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Are You Following Immigration Laws?

By Jim Peduto
By Jim Peduto

Jim Peduto is the president of Matrix Integrated Facility Management and the co-founder of the American Institute for Cleaning Sciences, an independent third-party accreditation organization that establishes standards to improve the professional performance of the cleaning industry.

The cleaning industry’s changing workforce demographics have brought attention to immigration reform. Immigration reform was a major issue during the recent presidential election. Although both presidential candidates supported somewhat similar positions, the economy has taken center stage so we will have to wait at least until later this year to find out what happens in regard to reform.

With the spotlight temporarily off the issue of immigration reform, it is a perfect opportunity for building service contractors to ensure that they are fully compliant with current employment laws. Under the Immigration and Nationality Act (INA), employers may only hire workers who can legally work in the United States. Employers are required to complete an I-9 (Employment Eligibility Verification Form) for each employee, and keep that form on file for at least three years, or one year after employment ends, whichever is longer.

The I-9 includes three important sections you and your employees must accurately complete:

Section 1: Employee Information and Verification. Employees are responsible for completing this section, which includes name, address, date of birth and Social Security number. You must make sure your employees fill this out accurately and completely, including the employee’s signature and date of completion.

Section 2: Employer Review and Verification. This section calls for documentation that provides proof of employee identity and employment eligibility. The I-9 includes a list of acceptable documents employees can provide that will satisfy the requirements of this section. You may not tell employees what forms to provide, but you can guide workers by showing them the list of acceptable documents.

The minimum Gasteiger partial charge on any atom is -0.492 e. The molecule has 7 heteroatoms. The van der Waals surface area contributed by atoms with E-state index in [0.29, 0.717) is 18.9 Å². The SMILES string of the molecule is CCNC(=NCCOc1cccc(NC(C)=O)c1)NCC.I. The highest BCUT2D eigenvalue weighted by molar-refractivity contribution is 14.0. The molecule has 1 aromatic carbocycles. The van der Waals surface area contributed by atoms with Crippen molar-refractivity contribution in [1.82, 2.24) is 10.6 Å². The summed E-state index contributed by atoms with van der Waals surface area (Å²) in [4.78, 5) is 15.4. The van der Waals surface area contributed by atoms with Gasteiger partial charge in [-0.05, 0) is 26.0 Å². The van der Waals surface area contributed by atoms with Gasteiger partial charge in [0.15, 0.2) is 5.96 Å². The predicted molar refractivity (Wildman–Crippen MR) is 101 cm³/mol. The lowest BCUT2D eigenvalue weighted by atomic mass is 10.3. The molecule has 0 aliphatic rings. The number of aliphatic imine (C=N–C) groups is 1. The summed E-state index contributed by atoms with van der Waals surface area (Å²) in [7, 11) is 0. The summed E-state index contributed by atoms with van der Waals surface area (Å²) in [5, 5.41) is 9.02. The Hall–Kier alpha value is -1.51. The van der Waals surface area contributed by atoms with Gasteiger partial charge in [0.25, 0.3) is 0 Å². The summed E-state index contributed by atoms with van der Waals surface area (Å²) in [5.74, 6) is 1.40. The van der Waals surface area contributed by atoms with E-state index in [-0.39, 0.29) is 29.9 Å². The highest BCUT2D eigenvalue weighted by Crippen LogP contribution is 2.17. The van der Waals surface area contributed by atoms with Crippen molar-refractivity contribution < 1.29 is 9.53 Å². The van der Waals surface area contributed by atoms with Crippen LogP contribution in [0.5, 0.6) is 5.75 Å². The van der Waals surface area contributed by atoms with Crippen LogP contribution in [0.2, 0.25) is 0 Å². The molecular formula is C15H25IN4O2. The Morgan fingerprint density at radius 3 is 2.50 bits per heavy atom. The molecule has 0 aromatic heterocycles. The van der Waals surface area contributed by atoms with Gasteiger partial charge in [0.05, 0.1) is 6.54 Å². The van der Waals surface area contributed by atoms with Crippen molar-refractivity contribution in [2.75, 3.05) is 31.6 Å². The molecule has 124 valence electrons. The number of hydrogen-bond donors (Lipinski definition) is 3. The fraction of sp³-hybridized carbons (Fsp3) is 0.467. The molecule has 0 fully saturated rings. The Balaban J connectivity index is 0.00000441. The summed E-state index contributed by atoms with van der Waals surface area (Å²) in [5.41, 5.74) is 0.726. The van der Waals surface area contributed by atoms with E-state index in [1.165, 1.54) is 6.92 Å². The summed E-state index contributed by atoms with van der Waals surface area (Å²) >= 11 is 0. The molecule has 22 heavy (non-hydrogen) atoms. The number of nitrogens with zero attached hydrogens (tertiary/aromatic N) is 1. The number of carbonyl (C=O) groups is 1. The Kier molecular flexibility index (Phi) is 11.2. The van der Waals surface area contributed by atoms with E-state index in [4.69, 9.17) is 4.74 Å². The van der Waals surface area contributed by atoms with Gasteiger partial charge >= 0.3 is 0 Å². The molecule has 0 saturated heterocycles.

You must physically examine the documents provided by employees, but you’re not required to know with absolute certainty whether the documents provided are genuine or false. The law does require employers to make a good-faith determination that the documents provided are included in the list of acceptable ones, the documents appear to relate to the employee, and finally, the documents appear to be genuine.

Section 3: Updating and Verification. You’ll need to complete this section when updating and re-verifying employment authorization for employees whose previous authorization has expired. This section does not apply to employees who are U.S. citizens.

To ensure employees maintain employment eligibility, set up an electronic reminder schedule 90 days before each employee’s work authorization expiration date. This will give you and the employee enough time to renew authorization.

For more information about the INA, or to download I-9 forms or guides, please visit the U.S. Citizenship and Immigration Services site. Complying with the INA should be business as usual for all BSCs. When the time comes for change or reform, you will be ready.

posted on: 1/1/2009






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